Conversion to Judaism on Log B’Omer

Orthodox Jews do not get married during the 49 days between Passover and the holiday of Shavuot with the exception of the 33rd day (Log B’Omer). Why is this day different from the other 48 days?

The traditional explanation is that a plague, which had killed thousands of the students of Rabbi Akiba, ended on this day. But if that were the case why does the mourning and the wedding prohibition continue for another 16 days after Log B’Omer?

The answer lies in the nature of the plague. Thousands of Jews in Rabbi Akiba’s generation had married non-Jews. This was especially true in areas of the Diaspora that Rabbi Akiba had visited.

Many of these non-Jews did not become Jewish because their Jewish partners did not actively encourage them to convert to Judaism.

Their children did not learn to read Hebrew or to study Torah,

That all changed one day when Rabbi Akiba and some of his students officially welcomed thousands of new Jews into the Jewish people.

That day, 33 days after the first day of Passover, was Log B’Omer. Rabbi Akiba, whose own father Joseph was a convert, thus helped heal the hemorrhaging that had been occurring in the vitality of the Jewish community.

Today we also face a similar problem. We too should actively encourage non-Jews to become Jewish. Log B’Omer would be a good time to honor people who have become Jewish and to plan activities encouraging Jews to promote conversion.

The following Agadah is an example of the teachings we should share with Jewish people.

Rabbi Akiba was the most famous rabbi of the second century. Of course, when he was a child he was not famous; and he was not a rabbi. In fact, he was not even learning to read Hebrew in a Jewish school.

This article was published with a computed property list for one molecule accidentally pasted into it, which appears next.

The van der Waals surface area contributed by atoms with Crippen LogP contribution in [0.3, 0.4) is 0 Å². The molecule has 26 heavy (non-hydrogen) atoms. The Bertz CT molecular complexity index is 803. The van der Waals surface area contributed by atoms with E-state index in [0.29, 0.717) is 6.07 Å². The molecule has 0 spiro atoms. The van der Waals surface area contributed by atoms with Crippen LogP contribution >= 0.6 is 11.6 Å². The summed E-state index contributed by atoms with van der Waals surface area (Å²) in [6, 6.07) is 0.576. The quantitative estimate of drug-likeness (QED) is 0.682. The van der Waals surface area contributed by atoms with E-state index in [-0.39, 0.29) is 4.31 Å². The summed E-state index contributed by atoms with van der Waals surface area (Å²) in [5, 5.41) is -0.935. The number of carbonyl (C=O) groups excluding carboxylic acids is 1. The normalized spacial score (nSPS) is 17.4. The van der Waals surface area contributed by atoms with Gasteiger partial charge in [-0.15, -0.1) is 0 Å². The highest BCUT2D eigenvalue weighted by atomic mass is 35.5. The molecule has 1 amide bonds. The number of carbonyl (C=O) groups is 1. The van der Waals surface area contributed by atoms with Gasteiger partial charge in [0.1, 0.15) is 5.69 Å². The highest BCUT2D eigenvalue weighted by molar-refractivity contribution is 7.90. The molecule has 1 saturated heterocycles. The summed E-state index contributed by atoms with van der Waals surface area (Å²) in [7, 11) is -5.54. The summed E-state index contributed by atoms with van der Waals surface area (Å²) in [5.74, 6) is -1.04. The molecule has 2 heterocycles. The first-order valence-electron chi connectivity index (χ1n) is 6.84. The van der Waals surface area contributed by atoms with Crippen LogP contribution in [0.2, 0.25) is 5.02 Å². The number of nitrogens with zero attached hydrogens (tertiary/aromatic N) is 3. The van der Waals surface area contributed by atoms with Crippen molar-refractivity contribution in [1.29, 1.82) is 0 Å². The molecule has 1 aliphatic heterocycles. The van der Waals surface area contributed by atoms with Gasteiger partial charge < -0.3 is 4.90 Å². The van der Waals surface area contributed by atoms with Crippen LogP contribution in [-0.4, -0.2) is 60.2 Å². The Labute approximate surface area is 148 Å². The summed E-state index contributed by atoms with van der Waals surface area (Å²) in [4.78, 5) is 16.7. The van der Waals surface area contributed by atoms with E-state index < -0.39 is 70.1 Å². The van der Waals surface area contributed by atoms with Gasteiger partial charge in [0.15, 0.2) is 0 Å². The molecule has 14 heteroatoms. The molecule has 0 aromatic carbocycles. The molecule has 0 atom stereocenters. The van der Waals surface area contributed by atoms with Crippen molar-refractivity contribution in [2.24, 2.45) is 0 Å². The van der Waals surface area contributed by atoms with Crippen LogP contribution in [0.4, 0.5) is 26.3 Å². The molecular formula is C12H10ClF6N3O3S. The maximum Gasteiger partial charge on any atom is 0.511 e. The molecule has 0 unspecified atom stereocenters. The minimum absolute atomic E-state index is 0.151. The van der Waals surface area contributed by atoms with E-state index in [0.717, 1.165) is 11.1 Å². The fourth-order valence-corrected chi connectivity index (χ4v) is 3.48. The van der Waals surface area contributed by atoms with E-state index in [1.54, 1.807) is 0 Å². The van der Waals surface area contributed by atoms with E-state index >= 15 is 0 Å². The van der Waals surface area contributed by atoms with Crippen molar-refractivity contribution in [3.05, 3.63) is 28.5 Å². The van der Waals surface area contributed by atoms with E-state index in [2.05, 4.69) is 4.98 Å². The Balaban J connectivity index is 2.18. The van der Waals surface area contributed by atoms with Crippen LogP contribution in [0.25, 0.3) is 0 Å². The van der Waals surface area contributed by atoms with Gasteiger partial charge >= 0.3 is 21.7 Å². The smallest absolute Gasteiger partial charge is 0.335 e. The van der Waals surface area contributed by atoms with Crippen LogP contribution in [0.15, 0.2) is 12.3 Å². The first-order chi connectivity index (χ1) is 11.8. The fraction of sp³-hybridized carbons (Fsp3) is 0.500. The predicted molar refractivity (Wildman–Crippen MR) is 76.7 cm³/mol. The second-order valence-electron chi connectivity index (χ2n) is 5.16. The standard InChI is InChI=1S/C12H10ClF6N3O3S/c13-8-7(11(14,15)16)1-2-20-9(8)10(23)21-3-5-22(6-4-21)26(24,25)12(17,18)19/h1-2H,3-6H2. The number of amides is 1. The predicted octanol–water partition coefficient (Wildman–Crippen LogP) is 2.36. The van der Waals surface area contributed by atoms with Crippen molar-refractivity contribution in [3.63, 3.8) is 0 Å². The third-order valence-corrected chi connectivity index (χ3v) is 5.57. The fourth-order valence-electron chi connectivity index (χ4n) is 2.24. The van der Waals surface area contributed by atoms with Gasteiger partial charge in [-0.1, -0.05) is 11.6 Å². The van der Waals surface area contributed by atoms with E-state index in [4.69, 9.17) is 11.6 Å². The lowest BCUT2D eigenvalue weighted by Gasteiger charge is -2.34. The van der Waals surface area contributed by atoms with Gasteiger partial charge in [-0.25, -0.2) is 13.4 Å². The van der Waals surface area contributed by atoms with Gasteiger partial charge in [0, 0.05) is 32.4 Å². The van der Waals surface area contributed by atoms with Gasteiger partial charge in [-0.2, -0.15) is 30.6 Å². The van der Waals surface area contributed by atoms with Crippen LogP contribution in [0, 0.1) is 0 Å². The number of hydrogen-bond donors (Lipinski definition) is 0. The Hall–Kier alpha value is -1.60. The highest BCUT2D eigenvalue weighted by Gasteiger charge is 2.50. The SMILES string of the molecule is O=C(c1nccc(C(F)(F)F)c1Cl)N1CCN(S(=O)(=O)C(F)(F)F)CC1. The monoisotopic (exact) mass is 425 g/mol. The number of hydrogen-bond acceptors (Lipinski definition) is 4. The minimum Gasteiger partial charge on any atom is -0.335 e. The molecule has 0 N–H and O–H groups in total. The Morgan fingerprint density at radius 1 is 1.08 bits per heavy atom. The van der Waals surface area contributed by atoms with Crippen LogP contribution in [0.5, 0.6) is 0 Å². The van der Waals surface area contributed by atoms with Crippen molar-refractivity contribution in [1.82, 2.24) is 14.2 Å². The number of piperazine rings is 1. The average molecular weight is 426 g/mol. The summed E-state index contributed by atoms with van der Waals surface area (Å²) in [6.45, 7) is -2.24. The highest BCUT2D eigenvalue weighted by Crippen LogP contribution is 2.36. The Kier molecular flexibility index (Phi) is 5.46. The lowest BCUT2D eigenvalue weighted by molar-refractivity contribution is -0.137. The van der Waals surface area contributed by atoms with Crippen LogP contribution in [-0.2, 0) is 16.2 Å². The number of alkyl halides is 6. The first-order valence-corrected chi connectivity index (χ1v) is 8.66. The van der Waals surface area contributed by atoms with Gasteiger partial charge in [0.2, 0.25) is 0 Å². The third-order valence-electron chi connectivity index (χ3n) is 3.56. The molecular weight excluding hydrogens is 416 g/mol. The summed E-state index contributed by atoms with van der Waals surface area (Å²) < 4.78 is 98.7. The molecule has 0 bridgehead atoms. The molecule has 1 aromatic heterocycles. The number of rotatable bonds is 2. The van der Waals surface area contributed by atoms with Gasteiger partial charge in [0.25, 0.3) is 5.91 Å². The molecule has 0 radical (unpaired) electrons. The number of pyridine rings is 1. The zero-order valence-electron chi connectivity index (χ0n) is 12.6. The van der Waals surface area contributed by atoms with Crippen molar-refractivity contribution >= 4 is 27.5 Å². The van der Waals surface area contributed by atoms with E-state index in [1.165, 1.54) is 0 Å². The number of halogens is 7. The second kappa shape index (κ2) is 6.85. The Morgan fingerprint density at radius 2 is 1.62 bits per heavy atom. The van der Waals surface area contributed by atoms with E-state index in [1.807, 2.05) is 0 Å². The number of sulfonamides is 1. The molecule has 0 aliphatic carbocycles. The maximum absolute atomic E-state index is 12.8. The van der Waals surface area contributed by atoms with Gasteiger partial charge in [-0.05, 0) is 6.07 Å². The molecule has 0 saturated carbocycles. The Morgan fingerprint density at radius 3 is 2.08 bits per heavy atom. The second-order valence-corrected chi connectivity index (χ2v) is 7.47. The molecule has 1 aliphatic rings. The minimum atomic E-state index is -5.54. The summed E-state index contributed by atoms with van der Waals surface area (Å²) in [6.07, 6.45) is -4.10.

One day when Akiba was about 10 or 11 years old, Josh, one of his Jewish friends, asked him why his Roman father Tiberias had so many Gods.

Akiba said that his father had only 3 Gods: Apollo-the son of the God Zeus, Zeus-the father of the Gods, and Athena-Goddess of wisdom. But Tiberias prays only to two of them Apollo the son and Zeus the father.

Josh explained that Jews worship only one God, and they never make statues or pictures to represent the God that they pray to.

Over the next few weeks Akiba asked lots of questions, including some that Josh could not answer, so Josh asked his older sister Sarah to explain Judaism to Akiba. Everything that Josh and Sarah taught Akiba made a lot of sense to him.

Akiba started asking his father lots of questions, especially about why he worshipped images of God, and why he prayed to both the father Zeus and the son Apollo.

After a few months Akiba’s farther decided to study Judaism with a rabbi and on Log B’Omer he became Jewish taking the Hebrew name of Yosef.

Rambam in his Introduction to the Mishneh Torah; Seder HaDorot states that Rabbi Akiba ben Yosef received Torah from Rabbi Eleazar the great. Yosef, Akiba’s father, was a righteous convert.

But by then Akiba was 12 years old and felt he was too old to go to Hebrew school with the little kids.